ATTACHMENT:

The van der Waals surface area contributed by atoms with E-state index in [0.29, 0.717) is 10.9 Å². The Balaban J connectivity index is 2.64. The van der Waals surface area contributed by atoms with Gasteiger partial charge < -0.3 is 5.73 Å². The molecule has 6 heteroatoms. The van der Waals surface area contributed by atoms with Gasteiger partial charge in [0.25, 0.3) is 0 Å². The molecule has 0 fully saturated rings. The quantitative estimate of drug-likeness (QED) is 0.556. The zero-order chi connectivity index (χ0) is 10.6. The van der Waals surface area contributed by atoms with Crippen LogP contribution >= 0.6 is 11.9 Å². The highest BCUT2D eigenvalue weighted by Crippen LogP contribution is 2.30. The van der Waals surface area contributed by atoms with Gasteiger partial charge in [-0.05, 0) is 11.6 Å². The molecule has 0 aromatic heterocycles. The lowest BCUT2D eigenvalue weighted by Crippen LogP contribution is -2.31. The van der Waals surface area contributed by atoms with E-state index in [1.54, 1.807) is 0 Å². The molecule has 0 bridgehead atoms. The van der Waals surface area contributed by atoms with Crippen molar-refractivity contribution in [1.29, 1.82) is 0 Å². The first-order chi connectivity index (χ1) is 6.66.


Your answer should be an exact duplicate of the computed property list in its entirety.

The van der Waals surface area contributed by atoms with E-state index in [0.29, 0.717) is 10.9 Å². The Balaban J connectivity index is 2.64. The van der Waals surface area contributed by atoms with Gasteiger partial charge < -0.3 is 5.73 Å². The molecule has 6 heteroatoms. The van der Waals surface area contributed by atoms with Gasteiger partial charge in [0.25, 0.3) is 0 Å². The molecule has 0 fully saturated rings. The quantitative estimate of drug-likeness (QED) is 0.556. The zero-order chi connectivity index (χ0) is 10.6. The van der Waals surface area contributed by atoms with Crippen LogP contribution >= 0.6 is 11.9 Å². The highest BCUT2D eigenvalue weighted by Crippen LogP contribution is 2.30. The van der Waals surface area contributed by atoms with Gasteiger partial charge in [-0.05, 0) is 11.6 Å². The molecule has 0 aromatic heterocycles. The lowest BCUT2D eigenvalue weighted by Crippen LogP contribution is -2.31. The van der Waals surface area contributed by atoms with E-state index in [1.54, 1.807) is 0 Å². The molecule has 0 bridgehead atoms. The van der Waals surface area contributed by atoms with Crippen molar-refractivity contribution in [1.29, 1.82) is 0 Å². The first-order chi connectivity index (χ1) is 6.66.